Mars’ death-spiraling moon captured in gorgeous eclipse video

Mars' moon Phobos crosses the face of the sun, captured by NASA’s Perseverance rover with its Mastcam-Z camera. The faint black specks to the bottom left are sunspots.
Mars' moon Phobos crosses the face of the sun, captured by NASA’s Perseverance rover with its Mastcam-Z camera. The faint black specks to the bottom left are sunspots. (Image credit: NASA/JPL-Caltech/ASU/MSSS/SSI)

NASA’s Perseverance rover has captured the clearest ever footage of a solar eclipse over Mars, and the results are out of this world. 

The rover snapped the ethereal video of Mars’ potato-shaped moon, Phobos, moving across the face of the sun on April 2. During the eclipse, Phobos projected its uneven shadow over the Martian surface — appearing almost as though it was the pupil of a gigantic eyeball rolling in its socket. 

Perseverance recorded the footage midway through its journey to a river delta on Mars’ 28-mile-wide (45 kilometers) Jezero Crater, where it will search for evidence of life on the Red Planet. Training its state-of-the-art Mastcam-Z camera on the sky, the rover recorded the misshapen moon’s solar transit with the greatest zoom and at the highest framerate ever. 

Related: Giant reservoir of 'hidden water' discovered on Mars

"I knew it was going to be good, but I didn't expect it to be this amazing," Rachel Howson, a mission operations specialist at Malin Space Science Systems and one of the Mastcam-Z team members who operates the camera, said in a statement.

Phobos, named after the Greek god of fear, is roughly 157 times smaller than Earth's moon and is one of Mars' two natural satellites, alongside the even smaller Deimos (whose name comes from the Greek god of dread). 

Scientists believe that the brother moons were once roaming asteroids that were snared into Mars’ orbit by the planet’s gravitational field. The orbits of these captive asteroids are unstable, according to researchers, and scientists predict that in a few tens of millions of years' time Deimos will spin out into space while Phobos will slam into Mars’ surface. 

Researchers have been making eclipse observations of Phobos from the Martian surface since 2004, when the twin NASA rovers Spirit and Opportunity snapped the first time-lapse photos of the moon’s transit. Similar observations were made by NASA's other active Mars rover, Curiosity, in 2019. These earlier images were not very detailed and were recorded in black and white, but Perserverance’s improved Mastcam-Z enabled scientists to take the first color images of the eclipse. Mastcam-Z is also equipped with a solar filter, which reduces the intensity of incoming light and enables scientists to capture never-before-seen details.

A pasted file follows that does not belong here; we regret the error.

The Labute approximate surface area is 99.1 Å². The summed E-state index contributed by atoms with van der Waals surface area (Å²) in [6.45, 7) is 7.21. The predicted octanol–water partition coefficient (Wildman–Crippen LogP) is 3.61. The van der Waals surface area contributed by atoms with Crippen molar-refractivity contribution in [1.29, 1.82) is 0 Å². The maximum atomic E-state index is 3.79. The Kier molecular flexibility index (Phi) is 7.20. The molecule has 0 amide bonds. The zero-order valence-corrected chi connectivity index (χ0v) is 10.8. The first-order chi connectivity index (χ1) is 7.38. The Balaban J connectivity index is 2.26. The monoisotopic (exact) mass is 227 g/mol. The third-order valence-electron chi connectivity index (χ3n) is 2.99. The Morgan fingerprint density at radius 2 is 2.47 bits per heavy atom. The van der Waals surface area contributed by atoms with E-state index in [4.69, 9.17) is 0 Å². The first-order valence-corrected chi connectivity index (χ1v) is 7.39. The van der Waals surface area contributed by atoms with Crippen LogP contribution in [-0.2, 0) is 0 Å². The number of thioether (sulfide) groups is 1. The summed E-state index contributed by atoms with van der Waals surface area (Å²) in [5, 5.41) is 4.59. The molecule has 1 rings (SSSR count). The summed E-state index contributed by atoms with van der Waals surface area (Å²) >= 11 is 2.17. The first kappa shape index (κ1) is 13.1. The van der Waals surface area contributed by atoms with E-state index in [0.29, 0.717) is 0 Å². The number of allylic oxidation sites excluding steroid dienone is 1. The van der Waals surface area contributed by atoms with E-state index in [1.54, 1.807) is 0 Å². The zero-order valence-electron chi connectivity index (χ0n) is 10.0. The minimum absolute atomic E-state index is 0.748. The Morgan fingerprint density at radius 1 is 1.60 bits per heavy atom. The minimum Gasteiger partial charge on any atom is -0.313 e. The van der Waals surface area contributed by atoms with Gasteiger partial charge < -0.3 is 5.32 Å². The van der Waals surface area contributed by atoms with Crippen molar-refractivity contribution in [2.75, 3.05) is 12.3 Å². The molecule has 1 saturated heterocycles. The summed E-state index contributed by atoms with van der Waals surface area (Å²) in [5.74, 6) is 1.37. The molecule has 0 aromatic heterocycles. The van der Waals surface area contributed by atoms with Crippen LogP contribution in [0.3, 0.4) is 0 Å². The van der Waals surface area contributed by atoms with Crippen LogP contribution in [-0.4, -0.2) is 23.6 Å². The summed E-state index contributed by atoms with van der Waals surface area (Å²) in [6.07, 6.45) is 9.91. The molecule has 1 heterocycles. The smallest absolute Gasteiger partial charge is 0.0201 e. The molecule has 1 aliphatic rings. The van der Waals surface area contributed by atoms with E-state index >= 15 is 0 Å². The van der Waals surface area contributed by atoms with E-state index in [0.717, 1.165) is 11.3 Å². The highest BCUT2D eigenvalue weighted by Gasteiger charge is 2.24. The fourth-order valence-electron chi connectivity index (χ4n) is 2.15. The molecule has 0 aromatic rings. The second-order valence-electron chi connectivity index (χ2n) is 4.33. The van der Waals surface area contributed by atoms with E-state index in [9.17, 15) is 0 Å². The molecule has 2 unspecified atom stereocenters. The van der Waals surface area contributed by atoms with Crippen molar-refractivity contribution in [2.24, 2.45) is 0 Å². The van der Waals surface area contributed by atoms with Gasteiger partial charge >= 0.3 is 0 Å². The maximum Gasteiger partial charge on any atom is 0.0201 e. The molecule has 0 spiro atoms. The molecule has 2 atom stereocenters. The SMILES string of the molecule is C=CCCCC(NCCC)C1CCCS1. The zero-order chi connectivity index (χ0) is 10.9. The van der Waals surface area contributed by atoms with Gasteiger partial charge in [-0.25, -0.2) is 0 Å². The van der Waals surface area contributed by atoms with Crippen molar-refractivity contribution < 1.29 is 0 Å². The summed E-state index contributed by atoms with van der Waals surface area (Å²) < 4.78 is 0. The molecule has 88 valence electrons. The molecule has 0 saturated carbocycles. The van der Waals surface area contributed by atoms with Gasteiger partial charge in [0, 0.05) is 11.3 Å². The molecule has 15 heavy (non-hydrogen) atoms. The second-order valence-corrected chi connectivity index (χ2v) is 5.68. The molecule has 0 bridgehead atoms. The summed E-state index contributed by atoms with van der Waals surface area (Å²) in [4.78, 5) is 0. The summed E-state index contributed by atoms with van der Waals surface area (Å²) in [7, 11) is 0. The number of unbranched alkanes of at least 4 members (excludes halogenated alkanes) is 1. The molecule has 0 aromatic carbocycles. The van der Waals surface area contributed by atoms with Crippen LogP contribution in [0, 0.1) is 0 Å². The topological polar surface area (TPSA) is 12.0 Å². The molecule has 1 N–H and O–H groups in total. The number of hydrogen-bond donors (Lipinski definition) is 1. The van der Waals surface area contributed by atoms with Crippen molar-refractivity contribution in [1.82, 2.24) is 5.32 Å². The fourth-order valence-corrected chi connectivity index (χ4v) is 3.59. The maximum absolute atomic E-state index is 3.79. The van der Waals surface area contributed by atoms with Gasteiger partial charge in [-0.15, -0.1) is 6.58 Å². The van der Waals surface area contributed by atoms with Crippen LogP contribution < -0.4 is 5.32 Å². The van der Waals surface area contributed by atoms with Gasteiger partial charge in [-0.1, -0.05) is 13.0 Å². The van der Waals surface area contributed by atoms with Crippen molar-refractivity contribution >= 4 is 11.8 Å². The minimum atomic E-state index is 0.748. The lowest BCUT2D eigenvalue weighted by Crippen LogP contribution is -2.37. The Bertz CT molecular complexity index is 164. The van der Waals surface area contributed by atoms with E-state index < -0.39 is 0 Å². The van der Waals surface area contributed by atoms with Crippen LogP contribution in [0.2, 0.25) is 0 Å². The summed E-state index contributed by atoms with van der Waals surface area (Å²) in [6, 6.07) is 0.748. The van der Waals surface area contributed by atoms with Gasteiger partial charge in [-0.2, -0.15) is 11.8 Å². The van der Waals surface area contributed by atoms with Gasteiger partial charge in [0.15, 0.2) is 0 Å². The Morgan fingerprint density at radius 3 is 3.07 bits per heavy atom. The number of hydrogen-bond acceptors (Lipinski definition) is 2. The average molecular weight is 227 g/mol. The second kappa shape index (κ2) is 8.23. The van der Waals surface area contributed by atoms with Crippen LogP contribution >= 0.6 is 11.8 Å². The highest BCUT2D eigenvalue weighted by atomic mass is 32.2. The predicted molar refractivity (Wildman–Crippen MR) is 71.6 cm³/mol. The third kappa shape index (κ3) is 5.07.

"You can see details in the shape of Phobos’ shadow, like ridges and bumps on the moon’s landscape," Mark Lemmon, a planetary astronomer with the Space Science Institute in Boulder, Colorado, said in the statement. "You can also see sunspots. And it’s cool that you can see this eclipse exactly as the rover saw it from Mars." Sunspots have been swarming the sun’s surface recently following an increase in solar activity, which have launched plasma waves at Earth’s magnetic field.

NASA isn’t just eclipse-watching for the pretty images. Making observations of Phobos’ path around Mars is vital for improving scientific understanding of the doomed moon’s death spiral. Studying eclipse footage helps scientists observe the gravitational forces between Mars and Phobos, and can provide information on the planet's interior and the tidal forces shaping its crust and mantle. The same forces also act on Phobos to subtly affect its orbit.

Perseverance is a key part of NASA's $2.7 billion Mars 2020 mission, which, alongside the Curiosity rover, is searching for signs of ancient life on Mars’ surface by collecting dozens of rock samples for eventual return to Earth over the next decade. The rover is accompanied by the Ingenuity helicopter, which has so far made 25 flights over Mars.

Originally published on Live Science.

Ben Turner
Staff Writer

Ben Turner is a U.K. based staff writer at Live Science. He covers physics and astronomy, among other topics like tech and climate change. He graduated from University College London with a degree in particle physics before training as a journalist. When he's not writing, Ben enjoys reading literature, playing the guitar and embarrassing himself with chess.